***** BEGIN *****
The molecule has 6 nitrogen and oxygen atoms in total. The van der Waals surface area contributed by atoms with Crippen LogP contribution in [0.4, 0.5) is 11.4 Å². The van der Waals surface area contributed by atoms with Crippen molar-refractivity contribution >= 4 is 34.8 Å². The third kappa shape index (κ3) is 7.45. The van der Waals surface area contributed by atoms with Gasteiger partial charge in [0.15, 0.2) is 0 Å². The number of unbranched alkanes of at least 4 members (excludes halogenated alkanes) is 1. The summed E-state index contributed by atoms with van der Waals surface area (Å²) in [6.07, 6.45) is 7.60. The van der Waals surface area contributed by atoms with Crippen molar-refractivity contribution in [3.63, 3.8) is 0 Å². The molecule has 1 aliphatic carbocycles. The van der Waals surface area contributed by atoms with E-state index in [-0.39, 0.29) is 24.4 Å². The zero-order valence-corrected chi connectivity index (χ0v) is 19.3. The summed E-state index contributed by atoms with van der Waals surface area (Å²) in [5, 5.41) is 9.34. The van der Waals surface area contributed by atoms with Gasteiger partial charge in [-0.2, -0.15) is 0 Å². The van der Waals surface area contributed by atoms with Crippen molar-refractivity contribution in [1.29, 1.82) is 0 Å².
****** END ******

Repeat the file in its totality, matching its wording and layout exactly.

The molecule has 6 nitrogen and oxygen atoms in total. The van der Waals surface area contributed by atoms with Crippen LogP contribution in [0.4, 0.5) is 11.4 Å². The van der Waals surface area contributed by atoms with Crippen molar-refractivity contribution >= 4 is 34.8 Å². The third kappa shape index (κ3) is 7.45. The van der Waals surface area contributed by atoms with Gasteiger partial charge in [0.15, 0.2) is 0 Å². The number of unbranched alkanes of at least 4 members (excludes halogenated alkanes) is 1. The summed E-state index contributed by atoms with van der Waals surface area (Å²) in [6.07, 6.45) is 7.60. The van der Waals surface area contributed by atoms with Crippen molar-refractivity contribution in [3.63, 3.8) is 0 Å². The molecule has 1 aliphatic carbocycles. The van der Waals surface area contributed by atoms with E-state index in [-0.39, 0.29) is 24.4 Å². The zero-order valence-corrected chi connectivity index (χ0v) is 19.3. The summed E-state index contributed by atoms with van der Waals surface area (Å²) in [5, 5.41) is 9.34. The van der Waals surface area contributed by atoms with Gasteiger partial charge in [-0.2, -0.15) is 0 Å². The van der Waals surface area contributed by atoms with Crippen molar-refractivity contribution in [1.29, 1.82) is 0 Å².